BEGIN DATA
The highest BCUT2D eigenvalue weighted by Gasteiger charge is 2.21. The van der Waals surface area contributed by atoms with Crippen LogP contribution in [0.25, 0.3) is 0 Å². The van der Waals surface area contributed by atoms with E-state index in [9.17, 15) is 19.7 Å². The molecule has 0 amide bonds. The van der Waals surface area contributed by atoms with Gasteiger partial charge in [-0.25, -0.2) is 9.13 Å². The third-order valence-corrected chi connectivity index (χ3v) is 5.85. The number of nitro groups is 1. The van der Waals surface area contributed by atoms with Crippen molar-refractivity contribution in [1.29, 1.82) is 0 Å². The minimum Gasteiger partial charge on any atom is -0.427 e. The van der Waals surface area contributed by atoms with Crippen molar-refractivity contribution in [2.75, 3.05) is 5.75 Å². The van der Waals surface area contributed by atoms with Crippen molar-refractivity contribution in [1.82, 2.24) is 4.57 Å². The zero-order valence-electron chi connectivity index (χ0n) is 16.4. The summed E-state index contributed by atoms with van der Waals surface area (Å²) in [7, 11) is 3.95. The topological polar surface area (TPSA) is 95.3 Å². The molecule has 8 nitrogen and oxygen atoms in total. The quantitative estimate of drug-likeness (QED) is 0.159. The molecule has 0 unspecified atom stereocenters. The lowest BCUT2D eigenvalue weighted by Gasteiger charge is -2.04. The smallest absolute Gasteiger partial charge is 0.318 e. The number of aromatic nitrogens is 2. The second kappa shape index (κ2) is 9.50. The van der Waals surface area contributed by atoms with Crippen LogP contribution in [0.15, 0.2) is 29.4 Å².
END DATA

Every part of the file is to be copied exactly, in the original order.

The highest BCUT2D eigenvalue weighted by Gasteiger charge is 2.21. The van der Waals surface area contributed by atoms with Crippen LogP contribution in [0.25, 0.3) is 0 Å². The van der Waals surface area contributed by atoms with E-state index in [9.17, 15) is 19.7 Å². The molecule has 0 amide bonds. The van der Waals surface area contributed by atoms with Gasteiger partial charge in [-0.25, -0.2) is 9.13 Å². The third-order valence-corrected chi connectivity index (χ3v) is 5.85. The number of nitro groups is 1. The van der Waals surface area contributed by atoms with Crippen molar-refractivity contribution in [1.29, 1.82) is 0 Å². The minimum Gasteiger partial charge on any atom is -0.427 e. The van der Waals surface area contributed by atoms with Crippen molar-refractivity contribution in [2.75, 3.05) is 5.75 Å². The van der Waals surface area contributed by atoms with Crippen molar-refractivity contribution in [1.82, 2.24) is 4.57 Å². The zero-order valence-electron chi connectivity index (χ0n) is 16.4. The summed E-state index contributed by atoms with van der Waals surface area (Å²) in [7, 11) is 3.95. The topological polar surface area (TPSA) is 95.3 Å². The molecule has 8 nitrogen and oxygen atoms in total. The quantitative estimate of drug-likeness (QED) is 0.159. The molecule has 0 unspecified atom stereocenters. The lowest BCUT2D eigenvalue weighted by Gasteiger charge is -2.04. The smallest absolute Gasteiger partial charge is 0.318 e. The number of aromatic nitrogens is 2. The second kappa shape index (κ2) is 9.50. The van der Waals surface area contributed by atoms with Crippen LogP contribution in [0.15, 0.2) is 29.4 Å².